American Woman in Lima for New Trial

The Associated Press -- 31 August 2000

LIMA, Peru -- Lori Berenson, an American woman jailed for treason in Peru, arrived in the capital Thursday for a new trial after a life sentence handed down by a secret military court was overturned.

Berenson, 30, had spent nearly five years in prison before the top military court announced three days ago that it had overturned her life sentence, paving the way for a new trial in a civilian court, a longtime demand of U.S. officials.

But the state prosecutor handling the case on Thursday confidently predicted the New York native would receive a minimum 20-year sentence in the civilian trial.

Television images showed police patting down a bespectacled Berenson, dressed in jeans and a burgundy sweater, before she was led aboard a commercial flight in the southern city of Arequipa, 475 miles southeast of Lima.

Hours later in Lima, Berenson was taken in an armored vehicle led by a heavily guarded police motorcade to the maximum security wing of the Santa Monica women's prison.

Berenson was found guilty of treason by a military tribunal in January 1996, accused of helping the rebel Tupac Amaru Revolutionary Movement plan an attack on Peru's Congress.

Since being convicted, Berenson has been held in two prisons. In 1998, she was moved from the a high mountain jail cell to a prison in Arequipa after complaining of harsh prison conditions and poor treatment by guards.

Peru's Supreme Council of Military Justice on Monday admitted that in light of new evidence, Berenson was not a leader of the rebel group, a crucial legal element to her previous conviction. The case was handed for retrial to the civilian court.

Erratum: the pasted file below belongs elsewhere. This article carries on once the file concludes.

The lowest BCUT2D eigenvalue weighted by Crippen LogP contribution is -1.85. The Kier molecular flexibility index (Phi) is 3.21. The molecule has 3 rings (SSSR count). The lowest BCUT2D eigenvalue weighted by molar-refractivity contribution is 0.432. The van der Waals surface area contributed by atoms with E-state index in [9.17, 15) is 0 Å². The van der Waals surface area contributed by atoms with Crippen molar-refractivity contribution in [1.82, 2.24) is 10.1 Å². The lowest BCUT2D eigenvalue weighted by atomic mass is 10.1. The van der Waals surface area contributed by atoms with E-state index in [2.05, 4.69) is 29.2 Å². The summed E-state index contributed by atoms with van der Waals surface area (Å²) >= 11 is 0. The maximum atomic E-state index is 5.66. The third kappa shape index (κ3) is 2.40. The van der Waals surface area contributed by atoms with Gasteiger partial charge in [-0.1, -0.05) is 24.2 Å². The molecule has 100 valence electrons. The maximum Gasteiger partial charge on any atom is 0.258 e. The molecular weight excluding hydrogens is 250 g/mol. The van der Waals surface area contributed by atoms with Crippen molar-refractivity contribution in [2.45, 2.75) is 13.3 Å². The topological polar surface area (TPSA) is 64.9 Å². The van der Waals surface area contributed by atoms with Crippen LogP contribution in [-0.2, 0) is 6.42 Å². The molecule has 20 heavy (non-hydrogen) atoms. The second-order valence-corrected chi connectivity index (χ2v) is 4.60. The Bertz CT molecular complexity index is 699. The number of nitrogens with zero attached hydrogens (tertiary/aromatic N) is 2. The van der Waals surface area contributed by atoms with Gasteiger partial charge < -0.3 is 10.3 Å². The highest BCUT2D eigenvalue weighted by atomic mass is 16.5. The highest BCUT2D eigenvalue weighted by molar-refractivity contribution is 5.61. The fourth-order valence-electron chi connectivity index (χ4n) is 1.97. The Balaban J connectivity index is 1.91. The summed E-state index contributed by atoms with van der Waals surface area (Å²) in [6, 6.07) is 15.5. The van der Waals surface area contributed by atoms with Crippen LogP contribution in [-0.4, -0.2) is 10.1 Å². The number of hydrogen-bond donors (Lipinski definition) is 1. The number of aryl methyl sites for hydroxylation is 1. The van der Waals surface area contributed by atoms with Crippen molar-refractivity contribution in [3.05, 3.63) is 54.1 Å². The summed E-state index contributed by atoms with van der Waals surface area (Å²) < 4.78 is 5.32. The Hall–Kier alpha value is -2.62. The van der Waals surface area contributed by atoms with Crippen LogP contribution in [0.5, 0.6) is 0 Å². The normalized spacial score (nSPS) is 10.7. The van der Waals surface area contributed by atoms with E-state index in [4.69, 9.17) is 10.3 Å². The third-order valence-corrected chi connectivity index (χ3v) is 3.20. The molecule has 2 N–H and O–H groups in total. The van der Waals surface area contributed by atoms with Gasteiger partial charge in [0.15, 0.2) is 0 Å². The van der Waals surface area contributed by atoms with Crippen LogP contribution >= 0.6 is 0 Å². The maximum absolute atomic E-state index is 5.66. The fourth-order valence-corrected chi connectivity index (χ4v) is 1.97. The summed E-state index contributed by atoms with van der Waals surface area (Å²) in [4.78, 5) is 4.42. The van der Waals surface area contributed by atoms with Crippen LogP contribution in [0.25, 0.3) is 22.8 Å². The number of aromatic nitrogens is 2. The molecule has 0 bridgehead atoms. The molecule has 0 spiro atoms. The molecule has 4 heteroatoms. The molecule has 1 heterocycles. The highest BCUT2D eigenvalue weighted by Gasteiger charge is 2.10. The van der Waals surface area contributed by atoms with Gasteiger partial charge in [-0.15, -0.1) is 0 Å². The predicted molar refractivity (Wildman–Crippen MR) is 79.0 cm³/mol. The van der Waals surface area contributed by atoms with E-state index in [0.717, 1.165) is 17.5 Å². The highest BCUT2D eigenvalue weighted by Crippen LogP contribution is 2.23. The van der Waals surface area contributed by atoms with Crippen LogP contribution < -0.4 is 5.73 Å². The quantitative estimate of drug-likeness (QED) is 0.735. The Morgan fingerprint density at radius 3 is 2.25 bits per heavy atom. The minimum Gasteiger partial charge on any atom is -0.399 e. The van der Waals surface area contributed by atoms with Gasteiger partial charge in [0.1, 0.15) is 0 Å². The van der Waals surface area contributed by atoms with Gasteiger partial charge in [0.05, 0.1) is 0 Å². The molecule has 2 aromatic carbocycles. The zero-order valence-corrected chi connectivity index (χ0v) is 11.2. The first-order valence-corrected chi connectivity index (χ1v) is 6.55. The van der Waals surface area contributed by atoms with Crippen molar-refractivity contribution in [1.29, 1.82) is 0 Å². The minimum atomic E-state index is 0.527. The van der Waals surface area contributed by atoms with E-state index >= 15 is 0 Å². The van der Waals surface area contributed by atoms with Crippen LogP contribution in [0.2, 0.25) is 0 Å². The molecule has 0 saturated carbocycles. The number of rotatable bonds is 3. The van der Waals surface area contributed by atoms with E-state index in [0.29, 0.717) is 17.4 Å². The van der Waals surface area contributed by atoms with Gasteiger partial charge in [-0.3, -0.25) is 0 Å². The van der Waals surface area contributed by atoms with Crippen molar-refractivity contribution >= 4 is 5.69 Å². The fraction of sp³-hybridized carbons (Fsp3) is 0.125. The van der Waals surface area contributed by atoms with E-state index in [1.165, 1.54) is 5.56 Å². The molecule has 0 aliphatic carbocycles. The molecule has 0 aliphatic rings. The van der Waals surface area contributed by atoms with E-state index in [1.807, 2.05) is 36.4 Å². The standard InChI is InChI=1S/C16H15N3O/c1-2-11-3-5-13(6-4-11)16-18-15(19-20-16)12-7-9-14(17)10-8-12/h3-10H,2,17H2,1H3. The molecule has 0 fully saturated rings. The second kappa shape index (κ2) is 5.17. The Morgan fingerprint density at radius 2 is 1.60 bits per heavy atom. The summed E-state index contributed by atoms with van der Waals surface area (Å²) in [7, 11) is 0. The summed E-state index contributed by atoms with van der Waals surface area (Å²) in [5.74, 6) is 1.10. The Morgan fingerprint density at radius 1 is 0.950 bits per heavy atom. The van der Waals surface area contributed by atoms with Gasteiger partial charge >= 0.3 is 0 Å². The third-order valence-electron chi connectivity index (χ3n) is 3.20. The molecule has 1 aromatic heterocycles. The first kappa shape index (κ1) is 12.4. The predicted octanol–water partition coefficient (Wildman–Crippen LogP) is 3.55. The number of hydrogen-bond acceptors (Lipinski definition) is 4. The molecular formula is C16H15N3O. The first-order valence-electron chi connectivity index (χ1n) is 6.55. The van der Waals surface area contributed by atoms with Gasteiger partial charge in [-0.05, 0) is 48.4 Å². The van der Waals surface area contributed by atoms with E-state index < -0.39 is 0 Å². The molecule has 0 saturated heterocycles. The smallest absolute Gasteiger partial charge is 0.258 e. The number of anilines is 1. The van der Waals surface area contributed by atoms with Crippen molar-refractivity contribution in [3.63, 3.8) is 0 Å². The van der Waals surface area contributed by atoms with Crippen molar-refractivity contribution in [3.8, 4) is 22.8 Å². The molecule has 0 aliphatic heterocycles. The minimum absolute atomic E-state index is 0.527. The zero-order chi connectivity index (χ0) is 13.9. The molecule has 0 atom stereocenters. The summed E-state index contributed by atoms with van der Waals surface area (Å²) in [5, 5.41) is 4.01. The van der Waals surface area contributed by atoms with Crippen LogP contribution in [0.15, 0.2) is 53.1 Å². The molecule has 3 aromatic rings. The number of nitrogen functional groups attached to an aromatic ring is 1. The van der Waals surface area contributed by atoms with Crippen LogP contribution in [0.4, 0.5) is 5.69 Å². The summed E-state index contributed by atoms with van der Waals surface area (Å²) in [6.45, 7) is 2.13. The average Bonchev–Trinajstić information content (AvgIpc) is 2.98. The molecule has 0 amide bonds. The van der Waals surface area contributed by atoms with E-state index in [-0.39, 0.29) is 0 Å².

In an interview with The Associated Press, state prosecutor Maria del Pilar Peralta she had filed seven charges against Berenson, but declined to specify the charges.

She described the state's evidence as ``abundant'' and able to clearly link Berenson to the now all but defunct Peruvian rebel group -- known by its Spanish initials, MRTA.

Peralta said she expected the trial to center around new testimony by government officials held hostage during the rebel group's 1996 takeover of the Japanese ambassador's residence in Lima, during which they held 72 hostages for four months.

Peralta said the officials would provide evidence implicating Berenson in the leftist guerrilla movement.

The government officials ``supposedly talked with members of the MRTA who said she was a collaborator,'' Peralta said.

U.S. officials have criticized Peru's judicial system, saying trials in its military courts, as well as those for terrorism in civilian courts, do not meet internationally accepted standards of due process.

Berenson's case will now be reviewed by a prosecutor and a judge in closed-door hearings that could last up to 50 days. Once the evidence has been scrutinized, the prosecutor and judge will make an initial ruling, which will then be reviewed by a Superior Court. The process is secret.

If found guilty, Berenson would then appear in an open trial before the Supreme Court, with the burden of proving her innocence.

Berenson's parents have led a campaign for her release, condemning harsh conditions she has lived under in Peruvian prisons and saying their daughter was innocent, working in Peru as a journalist.